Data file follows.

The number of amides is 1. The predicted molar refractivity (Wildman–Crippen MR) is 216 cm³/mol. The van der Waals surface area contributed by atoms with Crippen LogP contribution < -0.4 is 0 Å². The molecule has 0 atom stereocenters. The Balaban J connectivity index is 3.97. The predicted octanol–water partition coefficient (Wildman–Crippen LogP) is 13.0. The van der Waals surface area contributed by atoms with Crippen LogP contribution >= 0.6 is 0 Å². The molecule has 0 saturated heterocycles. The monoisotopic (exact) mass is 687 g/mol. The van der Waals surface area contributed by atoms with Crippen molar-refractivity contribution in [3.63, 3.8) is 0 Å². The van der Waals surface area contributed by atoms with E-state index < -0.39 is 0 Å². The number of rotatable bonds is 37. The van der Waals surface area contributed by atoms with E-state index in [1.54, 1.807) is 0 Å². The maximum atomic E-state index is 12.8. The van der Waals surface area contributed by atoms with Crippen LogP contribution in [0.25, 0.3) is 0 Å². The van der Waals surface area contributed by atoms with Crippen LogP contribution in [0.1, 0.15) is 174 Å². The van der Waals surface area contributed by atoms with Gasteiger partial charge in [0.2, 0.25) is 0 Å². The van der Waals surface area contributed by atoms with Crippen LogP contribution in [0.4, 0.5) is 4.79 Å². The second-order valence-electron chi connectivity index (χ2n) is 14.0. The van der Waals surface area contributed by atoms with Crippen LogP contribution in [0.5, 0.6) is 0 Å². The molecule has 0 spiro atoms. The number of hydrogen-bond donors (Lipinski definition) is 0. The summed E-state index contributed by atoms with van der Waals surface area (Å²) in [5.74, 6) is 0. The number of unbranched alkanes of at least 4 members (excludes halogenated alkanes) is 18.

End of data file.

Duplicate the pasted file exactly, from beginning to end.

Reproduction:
The number of amides is 1. The predicted molar refractivity (Wildman–Crippen MR) is 216 cm³/mol. The van der Waals surface area contributed by atoms with Crippen LogP contribution < -0.4 is 0 Å². The molecule has 0 atom stereocenters. The Balaban J connectivity index is 3.97. The predicted octanol–water partition coefficient (Wildman–Crippen LogP) is 13.0. The van der Waals surface area contributed by atoms with Crippen LogP contribution >= 0.6 is 0 Å². The molecule has 0 saturated heterocycles. The monoisotopic (exact) mass is 687 g/mol. The van der Waals surface area contributed by atoms with Crippen molar-refractivity contribution in [3.63, 3.8) is 0 Å². The van der Waals surface area contributed by atoms with E-state index < -0.39 is 0 Å². The number of rotatable bonds is 37. The van der Waals surface area contributed by atoms with E-state index in [1.54, 1.807) is 0 Å². The maximum atomic E-state index is 12.8. The van der Waals surface area contributed by atoms with Crippen LogP contribution in [0.25, 0.3) is 0 Å². The van der Waals surface area contributed by atoms with Crippen LogP contribution in [0.1, 0.15) is 174 Å². The van der Waals surface area contributed by atoms with Gasteiger partial charge in [0.2, 0.25) is 0 Å². The van der Waals surface area contributed by atoms with Crippen LogP contribution in [0.4, 0.5) is 4.79 Å². The second-order valence-electron chi connectivity index (χ2n) is 14.0. The van der Waals surface area contributed by atoms with Crippen LogP contribution in [0.5, 0.6) is 0 Å². The molecule has 0 spiro atoms. The number of hydrogen-bond donors (Lipinski definition) is 0. The summed E-state index contributed by atoms with van der Waals surface area (Å²) in [5.74, 6) is 0. The number of unbranched alkanes of at least 4 members (excludes halogenated alkanes) is 18.